“I’m not supposed to have even a sliver of dessert,” she said, “but sometimes Dr. Gorton catches me.”
“I’ll walk into a restaurant,” said Mack Gorton, “and she’ll try to hide her strawberry shortcake under a napkin.”
As physicians often do, the Gortons minister to patients prone to lapses. Quite a few don’t take their medications consistently, and Mack Gorton doesn’t know why.
“That’s a good question,” he said. “It’s not that they can’t afford it, since many are on Medicaid.”
Still, the bond between the two men and their patients is as conspicuous and old-fashioned as the massive, metal weight scale that towers in a waiting-room corner, salvaged from the pharmacy Mack Gorton’s father once ran. It’s a tangible reminder of a mostly bygone day when encounters between doctor and patient were more personal.
Many of the furnishings of the rambling, re-re-re-repurposed building foster familiarity between staff and patients, its interior rooms and hallways bristling with bulletin-board photos of family and friends, framed newspaper articles and a movie poster of “Bull Durham” (lab tech Jan Cline, a 38-year employee, is devoted to Kevin Costner).
As a nurse led one elderly woman past Mr. Costner and to an exam room, the patient demanded to see “the daddy man doctor.”
Another, middle-age woman being escorted in the hallway happened to pass the daddy man doctor himself, who asked her, “Are you doing OK?”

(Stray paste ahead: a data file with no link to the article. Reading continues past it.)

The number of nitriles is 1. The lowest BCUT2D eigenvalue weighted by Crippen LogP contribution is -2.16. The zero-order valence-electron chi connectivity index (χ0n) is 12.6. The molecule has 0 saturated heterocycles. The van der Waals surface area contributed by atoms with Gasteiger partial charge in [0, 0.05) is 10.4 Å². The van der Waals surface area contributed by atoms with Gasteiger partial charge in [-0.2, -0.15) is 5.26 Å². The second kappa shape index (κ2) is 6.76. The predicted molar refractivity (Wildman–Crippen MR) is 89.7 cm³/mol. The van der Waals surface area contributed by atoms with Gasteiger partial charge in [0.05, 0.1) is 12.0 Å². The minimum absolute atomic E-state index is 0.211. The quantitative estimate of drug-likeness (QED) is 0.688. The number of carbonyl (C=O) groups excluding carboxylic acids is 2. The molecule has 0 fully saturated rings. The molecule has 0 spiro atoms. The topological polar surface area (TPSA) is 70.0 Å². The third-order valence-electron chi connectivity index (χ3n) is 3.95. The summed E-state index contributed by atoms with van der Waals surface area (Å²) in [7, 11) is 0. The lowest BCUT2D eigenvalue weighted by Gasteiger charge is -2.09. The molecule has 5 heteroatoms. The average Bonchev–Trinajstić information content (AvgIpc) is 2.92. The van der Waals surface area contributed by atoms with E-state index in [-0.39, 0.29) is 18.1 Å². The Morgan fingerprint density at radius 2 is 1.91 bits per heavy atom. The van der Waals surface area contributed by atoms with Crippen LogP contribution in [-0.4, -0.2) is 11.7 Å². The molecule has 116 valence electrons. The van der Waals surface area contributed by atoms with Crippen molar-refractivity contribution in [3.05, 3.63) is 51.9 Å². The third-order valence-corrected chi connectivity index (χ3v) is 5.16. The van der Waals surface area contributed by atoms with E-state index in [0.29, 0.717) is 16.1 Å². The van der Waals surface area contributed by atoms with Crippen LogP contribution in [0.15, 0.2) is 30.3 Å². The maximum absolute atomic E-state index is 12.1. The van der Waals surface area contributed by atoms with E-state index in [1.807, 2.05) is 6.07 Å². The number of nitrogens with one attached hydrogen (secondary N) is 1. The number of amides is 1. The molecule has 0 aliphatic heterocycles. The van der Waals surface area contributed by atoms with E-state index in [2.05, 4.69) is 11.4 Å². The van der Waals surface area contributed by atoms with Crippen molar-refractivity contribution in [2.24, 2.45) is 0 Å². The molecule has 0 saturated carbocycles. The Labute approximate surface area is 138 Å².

“Ah, no,” the woman said half-reproachfully. “I fell in the bathtub; my toe broke.”
Apparently, she was on her way to or from the “bank vault,” a claustrophobic space that once held much of Belzoni’s wealth. “That’s where the X-ray machine is now,” Mack Gorton said.
Inside this labyrinth, the doctors and their staff of 15 or so see about 50 to 60 patients regularly, but many more during flu season. “It was about 130 last time,” Mack Gorton said. “Everyone had the same symptoms; it was terrible.”
Some of their grateful convalescents supplement their co-pays.
“Lots of them bring us food,” said Carlton Gorton. “More probably to daddy … You enter his heart through his stomach.”
As a doctor-in-training, Whipple thrived in this family atmosphere.
“It was not uncommon for mother, aunt and grandmother to accompany a patient during routine visits,” said Whipple, a Tupelo native now in his third year of pediatric residency at Primary Children’s Medical Center in Salt Lake City, Utah.
“And all made sure I was planning to attend the Belzoni Catfish Festival; they even put me on the local news that night.
“By the end of my month’s rotation, I knew the local preacher, mayor, and service station attendant by name. Where else but small-town Mississippi can a medical student have that experience?”
In this small town, Carlton Gorton’s own medical education began when he was still a boy and his father would put him to work at the hospital.
After his father sewed up a patient, young Carlton snipped off the excess thread.
“One time, we had somebody die on the table,” Mack Gorton said. “(Carlton) stood up on a stool and looked down at the patient. I don’t think he even knew what he was looking at.” Carlton Gorton was 3 or 4 at the time.
“I saw lots of dead bodies,” he said.
“I saw childbirth, too.”
These sights intrigued, rather than traumatized, the young boy destined to be a doctor.
“He didn’t know anything different,” Mack Gorton said. “My daddy was a pharmacist. So I was always around doctors, too.”